Iran is the first state known to have performed an attack this sophisticated. Indeed, this is the first publicised breach of a certificate authority for a man-in-the-middle attack - unusual in an industry where nimbler non-state actors are often the first to use a new attack.
Why Iran, and not other countries better known for their expertise in digital repression, such as China? There are two reasons, both to do with scale.
One is that Iran has a sufficiently small digital footprint that it can afford to try these new techniques. China's online economy is simply too big to make intense, universal eavesdropping practical. A higher proportion of Iran's population use the Internet (38%) than China's (29%), but the difference in absolute numbers of users is massive (28 million versus 384 million). As with their other information-control efforts, the Chinese authorities have instead opted for a 'Swiss cheese' model of repression: each layer may have holes, but put enough of them together and the problem is reduced to a manageable level.
The second reason is that China is big enough to enforce compliance from most communications providers, and to replace those who do not cooperate with domestic alternatives. Yahoo was widely excoriated in 2007 for divulging dissidents' emails to the Chinese government, but no company can refuse such a request and still remain in business in China. Some external communication services can just be blocked entirely, in the confident knowledge that a compliant domestic business will fill their niche. So it is with Sina Weibo, a microblogging platform which replaces the blocked Twitter service, or Renren, which replaces Facebook. What China can do with economic muscle, Iran must do with technology.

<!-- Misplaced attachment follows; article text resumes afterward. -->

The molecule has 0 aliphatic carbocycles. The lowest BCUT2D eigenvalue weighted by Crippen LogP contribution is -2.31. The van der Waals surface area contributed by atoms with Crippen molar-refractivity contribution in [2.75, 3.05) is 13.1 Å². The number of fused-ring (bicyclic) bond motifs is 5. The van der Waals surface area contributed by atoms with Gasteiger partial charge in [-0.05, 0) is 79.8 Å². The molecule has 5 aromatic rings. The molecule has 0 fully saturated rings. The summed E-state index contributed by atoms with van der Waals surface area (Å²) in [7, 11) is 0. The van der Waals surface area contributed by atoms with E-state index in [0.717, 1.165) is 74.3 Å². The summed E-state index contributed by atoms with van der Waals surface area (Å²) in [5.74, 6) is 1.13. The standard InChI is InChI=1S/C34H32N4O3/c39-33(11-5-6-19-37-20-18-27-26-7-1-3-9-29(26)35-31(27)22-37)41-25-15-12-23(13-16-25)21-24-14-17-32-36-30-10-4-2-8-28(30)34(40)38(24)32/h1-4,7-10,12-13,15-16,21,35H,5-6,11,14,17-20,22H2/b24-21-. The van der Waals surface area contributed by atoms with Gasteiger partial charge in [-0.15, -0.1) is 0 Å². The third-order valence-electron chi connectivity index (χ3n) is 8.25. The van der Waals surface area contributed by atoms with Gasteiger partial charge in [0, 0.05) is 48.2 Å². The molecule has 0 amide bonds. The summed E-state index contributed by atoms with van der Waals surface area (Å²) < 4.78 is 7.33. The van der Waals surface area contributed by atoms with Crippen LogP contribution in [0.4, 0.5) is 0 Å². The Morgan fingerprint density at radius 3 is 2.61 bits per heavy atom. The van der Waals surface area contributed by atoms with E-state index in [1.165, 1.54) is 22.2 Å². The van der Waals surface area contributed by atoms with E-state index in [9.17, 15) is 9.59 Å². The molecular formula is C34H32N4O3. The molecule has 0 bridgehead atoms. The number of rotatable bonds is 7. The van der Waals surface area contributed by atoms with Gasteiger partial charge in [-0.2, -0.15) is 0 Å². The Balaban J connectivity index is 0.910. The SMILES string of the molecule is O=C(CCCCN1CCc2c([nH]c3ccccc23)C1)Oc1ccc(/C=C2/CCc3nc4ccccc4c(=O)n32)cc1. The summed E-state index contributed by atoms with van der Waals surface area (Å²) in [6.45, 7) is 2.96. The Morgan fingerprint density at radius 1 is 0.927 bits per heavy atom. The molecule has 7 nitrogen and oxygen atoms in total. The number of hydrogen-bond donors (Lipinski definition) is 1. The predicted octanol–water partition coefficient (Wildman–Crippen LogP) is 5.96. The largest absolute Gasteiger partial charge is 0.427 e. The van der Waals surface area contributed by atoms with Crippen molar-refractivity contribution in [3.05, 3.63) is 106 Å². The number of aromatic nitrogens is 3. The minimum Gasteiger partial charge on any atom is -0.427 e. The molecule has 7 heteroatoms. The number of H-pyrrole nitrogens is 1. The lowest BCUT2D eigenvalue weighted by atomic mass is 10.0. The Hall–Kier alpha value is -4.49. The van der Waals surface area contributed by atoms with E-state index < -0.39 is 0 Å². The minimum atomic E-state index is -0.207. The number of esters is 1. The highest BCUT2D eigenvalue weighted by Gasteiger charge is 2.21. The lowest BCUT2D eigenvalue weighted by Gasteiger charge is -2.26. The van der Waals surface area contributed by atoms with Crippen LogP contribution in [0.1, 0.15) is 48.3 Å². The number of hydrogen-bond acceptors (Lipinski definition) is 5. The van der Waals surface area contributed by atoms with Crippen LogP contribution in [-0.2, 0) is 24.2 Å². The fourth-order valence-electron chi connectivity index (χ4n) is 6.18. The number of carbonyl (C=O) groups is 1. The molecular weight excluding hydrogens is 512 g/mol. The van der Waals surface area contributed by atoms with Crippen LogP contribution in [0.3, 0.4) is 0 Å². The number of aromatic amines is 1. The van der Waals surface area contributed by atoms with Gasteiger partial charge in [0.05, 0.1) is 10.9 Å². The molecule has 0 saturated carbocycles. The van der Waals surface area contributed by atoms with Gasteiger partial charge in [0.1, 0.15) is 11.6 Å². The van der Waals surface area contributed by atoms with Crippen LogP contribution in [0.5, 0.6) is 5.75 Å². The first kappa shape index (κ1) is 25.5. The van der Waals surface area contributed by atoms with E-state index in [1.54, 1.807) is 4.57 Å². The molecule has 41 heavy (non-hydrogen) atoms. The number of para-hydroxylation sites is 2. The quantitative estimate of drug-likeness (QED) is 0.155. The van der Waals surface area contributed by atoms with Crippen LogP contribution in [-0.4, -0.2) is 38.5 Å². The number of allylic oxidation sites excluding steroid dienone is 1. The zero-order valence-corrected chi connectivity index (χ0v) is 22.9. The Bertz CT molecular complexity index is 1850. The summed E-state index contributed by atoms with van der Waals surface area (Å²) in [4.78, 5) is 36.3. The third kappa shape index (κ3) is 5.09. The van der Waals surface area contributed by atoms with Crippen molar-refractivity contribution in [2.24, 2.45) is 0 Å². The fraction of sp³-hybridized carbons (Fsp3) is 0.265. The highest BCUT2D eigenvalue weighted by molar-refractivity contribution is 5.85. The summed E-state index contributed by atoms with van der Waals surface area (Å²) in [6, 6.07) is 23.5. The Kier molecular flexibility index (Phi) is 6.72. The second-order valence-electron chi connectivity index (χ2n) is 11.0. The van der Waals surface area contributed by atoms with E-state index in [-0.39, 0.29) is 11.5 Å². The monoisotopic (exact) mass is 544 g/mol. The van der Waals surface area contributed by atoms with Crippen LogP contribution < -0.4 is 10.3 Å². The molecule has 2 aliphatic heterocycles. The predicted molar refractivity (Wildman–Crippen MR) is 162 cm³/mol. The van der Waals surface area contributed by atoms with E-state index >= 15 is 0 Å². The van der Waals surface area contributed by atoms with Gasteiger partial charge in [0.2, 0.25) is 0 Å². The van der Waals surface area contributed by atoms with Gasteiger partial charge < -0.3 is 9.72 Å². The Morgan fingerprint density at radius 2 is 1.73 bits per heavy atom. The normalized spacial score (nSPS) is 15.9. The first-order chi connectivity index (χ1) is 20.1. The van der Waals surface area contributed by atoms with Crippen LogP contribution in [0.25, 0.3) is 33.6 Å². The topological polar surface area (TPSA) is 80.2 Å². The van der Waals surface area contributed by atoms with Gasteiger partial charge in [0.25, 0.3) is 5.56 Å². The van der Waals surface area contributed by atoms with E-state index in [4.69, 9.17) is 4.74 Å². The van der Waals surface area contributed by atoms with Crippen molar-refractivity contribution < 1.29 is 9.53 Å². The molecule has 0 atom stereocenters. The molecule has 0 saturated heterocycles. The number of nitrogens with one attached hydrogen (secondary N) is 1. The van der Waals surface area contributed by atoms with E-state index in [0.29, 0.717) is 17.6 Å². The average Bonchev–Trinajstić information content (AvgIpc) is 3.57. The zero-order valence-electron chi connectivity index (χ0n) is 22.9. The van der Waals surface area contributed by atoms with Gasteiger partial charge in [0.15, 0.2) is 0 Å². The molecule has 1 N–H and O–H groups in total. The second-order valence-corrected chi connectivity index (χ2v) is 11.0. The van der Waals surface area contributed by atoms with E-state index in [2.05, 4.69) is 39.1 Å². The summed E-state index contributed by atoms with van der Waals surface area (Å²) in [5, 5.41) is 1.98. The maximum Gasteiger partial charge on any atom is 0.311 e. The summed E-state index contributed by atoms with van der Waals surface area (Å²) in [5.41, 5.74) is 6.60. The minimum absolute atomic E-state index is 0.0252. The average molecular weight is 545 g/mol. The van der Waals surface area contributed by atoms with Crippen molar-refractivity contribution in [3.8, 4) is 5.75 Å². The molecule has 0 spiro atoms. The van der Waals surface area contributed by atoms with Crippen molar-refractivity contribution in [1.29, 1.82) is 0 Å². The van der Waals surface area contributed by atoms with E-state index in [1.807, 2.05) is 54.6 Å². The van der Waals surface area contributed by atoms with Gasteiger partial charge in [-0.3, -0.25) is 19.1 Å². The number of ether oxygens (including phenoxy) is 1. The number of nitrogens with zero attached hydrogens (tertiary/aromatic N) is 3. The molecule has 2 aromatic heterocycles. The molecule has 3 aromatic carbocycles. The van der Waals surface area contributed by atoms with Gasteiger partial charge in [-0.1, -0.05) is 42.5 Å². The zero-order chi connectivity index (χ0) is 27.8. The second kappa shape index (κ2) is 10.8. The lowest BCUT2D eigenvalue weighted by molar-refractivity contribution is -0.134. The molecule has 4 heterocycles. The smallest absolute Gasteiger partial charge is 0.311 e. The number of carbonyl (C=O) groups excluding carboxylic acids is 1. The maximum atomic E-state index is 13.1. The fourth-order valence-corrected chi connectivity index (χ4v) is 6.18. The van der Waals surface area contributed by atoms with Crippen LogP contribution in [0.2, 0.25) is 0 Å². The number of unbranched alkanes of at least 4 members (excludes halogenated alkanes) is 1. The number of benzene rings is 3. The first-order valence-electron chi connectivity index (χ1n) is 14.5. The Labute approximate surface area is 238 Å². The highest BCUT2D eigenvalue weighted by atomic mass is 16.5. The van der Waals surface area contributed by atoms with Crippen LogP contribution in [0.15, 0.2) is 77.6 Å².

But why has Iran developed and deployed this technology where many small countries with ambitions to control their citizens' online discourse have not? Iran has had more time to develop this technology than many of the autocratic regimes now most under threat from their citizens. At the time of the 2009 Green Revolution, the Iranian Internet strategy was no more sophisticated than Egypt's this year. Unlike Egypt's, however, Iran's government survived its attempted 'Twitter revolution', and has been building its digital repression capabilities ever since. This strongly suggests that we should be considering our response to these tactics now, because the indications are that Iran is not unique - it's just ahead of the curve.
How to respond
How can those governments with an interest in making the Internet less repressive support the cause of free speech online? This is already an avowed foreign policy of the United States. Hillary Clinton, in an address in February 2011, called for 'a global commitment to Internet freedom, to protect human rights online as we do offline', on both an economic and a moral basis.
Technically speaking, the problems with certificate authorities are fundamental. Although the false certificate has now been revoked, and the DigiNotar authority is being removed from future releases of popular web browsers, this will not be the last such breach. Far too many certificate authorities are trusted to vouch for the identity of any website. But redesigning the encrypted web would be a gargantuan task, and nobody has any good answers.
More generally, Western democracies need to be careful about how they push for the Internet to be structured. Although they do not control the entire Web, they are still the source of standards and conventions which percolate through to other countries, if only through the widespread availability of suitable products and services. These products include 'dual use' filters, such as Australia's new legally-mandated Internet censorship systems, or the Golden-Shield-like anti-piracy filters proposed by the American recording industry in a government consultation last year. But they also include systems like the Tor anonymity system, which is used by dissidents in repressive regimes worldwide. Clinton was right, in her speech, to announce additional funding for systems like Tor. Some argue that this makes life easier for terrorists and child pornographers - but these actors can usually evade restrictions. By contrast, off-the-shelf availability of censorship systems can only help the next regime which wishes to construct its own Great Firewall. Each time we curtail anonymity and free expression online, we are making a rod for the back of anybody who stands up online, speaks out, and says something their government does not like.
Meredydd Luff is a doctoral student at the University of Cambridge's Computer Laboratory.